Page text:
The reader makes the following points with respect to the Chernick plea:
Specifically, Chernick's Defendant Sentencing Memorandum clearly states on pg. 3 of 17 the he began the Voluntary Disclosure process on February 5th, prior to the DOJ having his name. Now his paperwork was not submitted to the IRS on February 24th, which is actually pretty fast, but the point is that he made a good faith attempt at a Voluntary Disclosure. Actually this highlights a subtle point - that there are two might be two types of untimely voluntary disclosures - those begun before the government had a subject's name and those begun after they had a subject's name. While both might be good faith, clearly someone who began the process before the government had his name has a much stronger good faith defense. Yet not only is there no recognition of that in the charges that Chernick faced, but he faced the same charges as Rubinstein who presumably did not do this.On the facts posited by the reader, it is not clear that this taxpayer should have been kicked out of the IRS voluntary disclosure practice.
After this startling discovery, I am wondering how many of the other early pleas involved people who made good faith, but untimely voluntary disclosures. It terms out Moran submitted a Voluntary Disclosure on March 17th, and presumably began much earlier. Cittadi also submitted a Voluntary Disclosure in early March 2009 (Defendant's Sentencing Memorandum, pg. 6 line 8).
Jack, I think this is worth of an entirely new post because it means that despite the IRS Commissioner's public statements that people who came in to "get right" would not be prosecuted, the DOJ is prosecuting them using their own Voluntary Disclosures. While the letter of the law is on the side of the DOJ and they have the right to prosecute even timely Voluntary Disclosures, their actions clearly violate the spirit of the IRS Commissioner's words, and maybe even the letter of his words.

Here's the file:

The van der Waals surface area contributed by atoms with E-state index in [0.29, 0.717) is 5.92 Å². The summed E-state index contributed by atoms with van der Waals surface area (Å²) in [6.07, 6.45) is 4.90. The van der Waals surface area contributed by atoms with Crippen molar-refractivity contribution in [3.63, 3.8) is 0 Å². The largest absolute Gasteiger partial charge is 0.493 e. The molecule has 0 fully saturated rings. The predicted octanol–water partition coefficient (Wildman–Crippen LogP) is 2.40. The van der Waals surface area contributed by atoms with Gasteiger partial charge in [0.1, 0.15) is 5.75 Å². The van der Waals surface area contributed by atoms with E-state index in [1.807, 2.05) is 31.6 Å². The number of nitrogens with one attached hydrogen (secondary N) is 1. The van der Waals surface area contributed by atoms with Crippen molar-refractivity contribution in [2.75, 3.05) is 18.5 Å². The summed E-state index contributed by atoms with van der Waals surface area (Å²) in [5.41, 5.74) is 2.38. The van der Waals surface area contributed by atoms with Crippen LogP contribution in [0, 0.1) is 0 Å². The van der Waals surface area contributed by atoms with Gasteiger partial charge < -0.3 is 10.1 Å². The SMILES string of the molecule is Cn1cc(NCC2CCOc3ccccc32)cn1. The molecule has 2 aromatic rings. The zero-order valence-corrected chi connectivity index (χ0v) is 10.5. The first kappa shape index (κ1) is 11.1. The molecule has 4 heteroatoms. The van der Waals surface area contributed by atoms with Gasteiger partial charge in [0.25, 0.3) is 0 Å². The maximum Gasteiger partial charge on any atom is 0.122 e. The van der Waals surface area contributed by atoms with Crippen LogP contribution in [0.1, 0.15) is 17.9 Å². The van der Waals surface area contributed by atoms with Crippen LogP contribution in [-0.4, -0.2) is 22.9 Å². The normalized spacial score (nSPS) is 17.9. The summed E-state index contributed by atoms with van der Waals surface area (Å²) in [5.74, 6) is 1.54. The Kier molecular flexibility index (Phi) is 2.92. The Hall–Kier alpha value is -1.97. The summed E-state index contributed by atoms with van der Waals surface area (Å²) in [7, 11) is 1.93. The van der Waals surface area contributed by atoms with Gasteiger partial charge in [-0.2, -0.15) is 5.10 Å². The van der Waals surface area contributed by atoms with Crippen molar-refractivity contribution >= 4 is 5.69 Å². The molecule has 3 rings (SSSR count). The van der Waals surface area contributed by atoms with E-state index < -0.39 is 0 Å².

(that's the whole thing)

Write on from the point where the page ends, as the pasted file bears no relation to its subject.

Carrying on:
But, practitioners should keep in mind that DOJ Tax has a separate voluntary disclosure policy. That voluntary disclosure policy is in the CTM here and is in full:
4.01 Policy Respecting Voluntary DisclosureThis raises several questions.
Whenever a person voluntarily discloses that he or she committed a crime before any investigation of the person’s conduct begins, that factor is considered by the Tax Division along with all other factors in the case in determining whether to pursue criminal prosecution. See generally USAM, § 9-27.220, et. seq.
If a putative criminal defendant has complied in all respects with all of the requirements of the Internal Revenue Service’s voluntary disclosure practice, n1 the Tax Division may consider that factor in its exercise of prosecutorial discretion. It will consider, inter alia, the timeliness of the voluntary disclosure, what prompted the person to make the disclosure, and whether the person fully and truthfully cooperated with the government by paying past tax liabilities, complying with subsequent tax obligations, and assisting in the prosecution of other persons involved in the crime.
n1. See United States v. Knottnerus, 139 F.3d 558, 559-560 (7th Cir. 1998) (holding that prior visit by special agent disqualified defendant from voluntary disclosure program); United States v. Tenzer, 127 F.3d 222, 226-28 (2d Cir. 1997), vacated in part and remanded on other grounds, 213 F.3d 34, 40-41 (2d Cir. 2000) (taxpayer must pay or make bona fide arrangement to pay taxes and penalties owed to qualify for consideration); and United States v. Hebel, 668 F.2d 995 (8th Cir.), cert. denied, 456 U.S. 946 (1982).
A person who makes a “voluntary disclosure” does not have a legal right to avoid criminal prosecution. Whether there is or is not a voluntary disclosure is only one factor in the evaluation of a case. Even if there has been a voluntary disclosure, the Tax Division still may authorize prosecution. See United States v. Hebel, 668 F.2d 995 (8th Cir.), cert. denied, 456 U.S. 946 (1982).